On US tour, Gala of the Royal Horses does a triple-bar jump to South Jordan
Aug 17, 2018 03:31PM
● By Jana Klopsch
Rider/trainer rewards horse with a treat. (Amy Green/City Journals)
By Amy Green | firstname.lastname@example.org
What is it about horses that are so regal and majestic? Many might agree that some of the classic cinema productions like “The Man From Snowy River” or “The Good, the Bad and the Ugly” are movie masterpieces, in part from the stunning contributions of horses.
Speaking of the good: the Gala of the Royal Horses brought a European horse tour to the Salt Lake County Equestrian Park and Event Center in South Jordan (2100 W. 11400 S.). Showtimes were the weekend of July 21–22, and then the tour moved on to Grand Junction, Colorado continuing across the United States. Those who fence-jumped for the opportunity to see the prowess and excellence of this event saw that horses in person can upshow a cinema production.
Gala of the Royal Horses, presented by riding master Rene Gasser, features the beauty and strength of Lipizzaner stallions, the Spanish andalusian, Friesian and Arabian breeds and also the quarter horse. You can find out where the show trots to next and view details at galaoftheroyalhorses.com.
Sarah Garcia, experienced horse owner from Sandy, went to an afternoon showing. Garcia has a talent and fondness for dressage, horse boarding and animal caretaking. “As a child, I had seen the Lipizzaners perform here in the U.S. and loved it,” she said. “Later, I went to the Spanish Riding School in Vienna, Austria in their off season. I couldn’t see them perform, but was able to see the magnificent horses at the stud farm. It was an experience I will never forget.”
This show was meant for all ages. The arena had lower VIP seats and upper bleachers with family spectators, kids and grown-up cowboys and cowgirls — some in “boss of the plains” dress. A diverse culture of horse fans came to appreciate and enjoy it all.
The audience clapped and cheered during the intricate gaits and gallops. The horses did well to hear the sounds of support and praise.
To see European horses of different sizes and colors is an interesting and educational experience. There is a lot to learn at a show like this.
The gala demonstrated how each horse breed has certain strengths. Each type of horse is built for different walks and tricks. How to demonstrate a battle-style pounce, for instance, is something still taught to certain horses. Postures like down-tilted heads are not necessarily innate for horses, but are mannerisms that can be learned by a willing and strong horse, after a lot of work and patience.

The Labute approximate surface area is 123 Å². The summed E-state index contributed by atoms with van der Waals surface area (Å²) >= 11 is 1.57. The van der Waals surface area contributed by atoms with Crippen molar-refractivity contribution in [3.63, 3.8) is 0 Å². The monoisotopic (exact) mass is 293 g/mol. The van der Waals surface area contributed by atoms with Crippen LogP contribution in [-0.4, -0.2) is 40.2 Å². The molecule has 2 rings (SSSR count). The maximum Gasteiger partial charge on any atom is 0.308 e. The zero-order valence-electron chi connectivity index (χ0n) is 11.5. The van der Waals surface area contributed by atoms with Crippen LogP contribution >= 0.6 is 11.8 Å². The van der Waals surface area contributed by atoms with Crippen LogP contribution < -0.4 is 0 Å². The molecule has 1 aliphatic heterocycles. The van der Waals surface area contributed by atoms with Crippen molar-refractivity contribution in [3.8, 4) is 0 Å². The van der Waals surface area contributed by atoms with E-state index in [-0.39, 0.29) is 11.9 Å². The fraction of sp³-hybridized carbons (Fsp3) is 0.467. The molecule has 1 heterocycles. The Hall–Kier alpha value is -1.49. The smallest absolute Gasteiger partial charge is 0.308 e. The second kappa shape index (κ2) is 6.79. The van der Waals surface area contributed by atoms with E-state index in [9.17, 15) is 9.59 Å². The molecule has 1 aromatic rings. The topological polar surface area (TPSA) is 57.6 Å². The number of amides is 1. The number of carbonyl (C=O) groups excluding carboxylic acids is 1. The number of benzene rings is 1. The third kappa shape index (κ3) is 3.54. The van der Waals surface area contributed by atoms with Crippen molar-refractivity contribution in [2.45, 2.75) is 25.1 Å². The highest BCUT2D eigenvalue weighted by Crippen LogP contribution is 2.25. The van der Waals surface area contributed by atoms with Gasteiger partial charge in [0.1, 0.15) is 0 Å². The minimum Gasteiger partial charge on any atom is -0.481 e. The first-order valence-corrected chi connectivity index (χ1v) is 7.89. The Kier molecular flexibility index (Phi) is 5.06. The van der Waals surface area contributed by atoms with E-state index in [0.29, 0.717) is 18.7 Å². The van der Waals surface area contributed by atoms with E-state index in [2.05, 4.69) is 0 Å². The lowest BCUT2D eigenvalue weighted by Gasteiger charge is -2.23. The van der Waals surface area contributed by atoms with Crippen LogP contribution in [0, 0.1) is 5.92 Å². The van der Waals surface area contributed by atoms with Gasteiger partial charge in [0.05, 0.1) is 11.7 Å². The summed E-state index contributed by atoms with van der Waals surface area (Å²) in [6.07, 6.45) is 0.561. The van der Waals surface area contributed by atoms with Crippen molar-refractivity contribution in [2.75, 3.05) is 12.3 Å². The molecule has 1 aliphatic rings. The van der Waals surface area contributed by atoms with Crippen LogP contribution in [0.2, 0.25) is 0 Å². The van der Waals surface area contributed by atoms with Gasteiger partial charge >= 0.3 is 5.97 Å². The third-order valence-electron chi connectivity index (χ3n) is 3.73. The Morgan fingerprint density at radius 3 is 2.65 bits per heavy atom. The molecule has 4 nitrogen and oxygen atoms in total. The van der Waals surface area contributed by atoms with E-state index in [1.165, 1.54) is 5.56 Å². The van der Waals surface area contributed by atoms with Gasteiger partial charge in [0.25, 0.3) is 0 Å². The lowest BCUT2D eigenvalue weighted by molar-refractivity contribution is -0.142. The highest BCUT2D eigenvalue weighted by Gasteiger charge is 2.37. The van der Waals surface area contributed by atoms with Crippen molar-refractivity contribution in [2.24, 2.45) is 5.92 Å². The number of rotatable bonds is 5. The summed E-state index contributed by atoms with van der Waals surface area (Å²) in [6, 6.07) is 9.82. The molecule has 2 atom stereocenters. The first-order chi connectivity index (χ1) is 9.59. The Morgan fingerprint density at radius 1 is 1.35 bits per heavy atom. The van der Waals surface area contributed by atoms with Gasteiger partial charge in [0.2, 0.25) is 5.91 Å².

The show exhibited creature aptitude, and also the relationship of trust that horses and human trainers have together. This event coming to South Jordan was a lucky leg forward to the Salt Lake Valley. Ticket buyers who attended got to see a unique not-available-anytime show.
“It was wonderful to see such majestic creatures right here in our own backyard, performing many of the same things that Spanish Riding School Lipizzaner stallions perform. I liked how the different breeds of horses were described as they were shown, and I loved how they explained some of how the horses were trained,” Garcia said.
There was a surprising and especially entertaining comedy act in the show — a horseback version of a dance-off. “It was a ‘ride-off’ between the Western horse and the Spanish horse. It made for a few laughs, and the final demonstration of a horse doing a capriole (big kicking-out leap) was superb!” Garcia said.
All the beauty and poise could easily trigger one’s mind to thinking about horse-accented movies. Those who train horses know that guiding, supporting and befriending an animal doesn’t happen as sometimes portrayed in Hollywood — like when a wild mustang spends a summer in the ring with a humble rancher, and their efforts over a single season transform the horse into an instant, powerful-yet-tame servant and companion. The horse quickly becomes readily capable for every life-saving battle on the feisty frontier, galloping endless hours without injury.
This art and sport doesn’t quite work that way. These animals need frequent care, rest, time and committed interest from specialists to bring out the horses’ most positive traits and abilities. For a horse to have healthy longevity and virtuosity, there is much invested. The skill and mastery displayed by Gala of the Royal Horses at South Jordan’s own specialty equestrian arena takes years of dedicated human effort — which converts, in horse years, to a lifetime.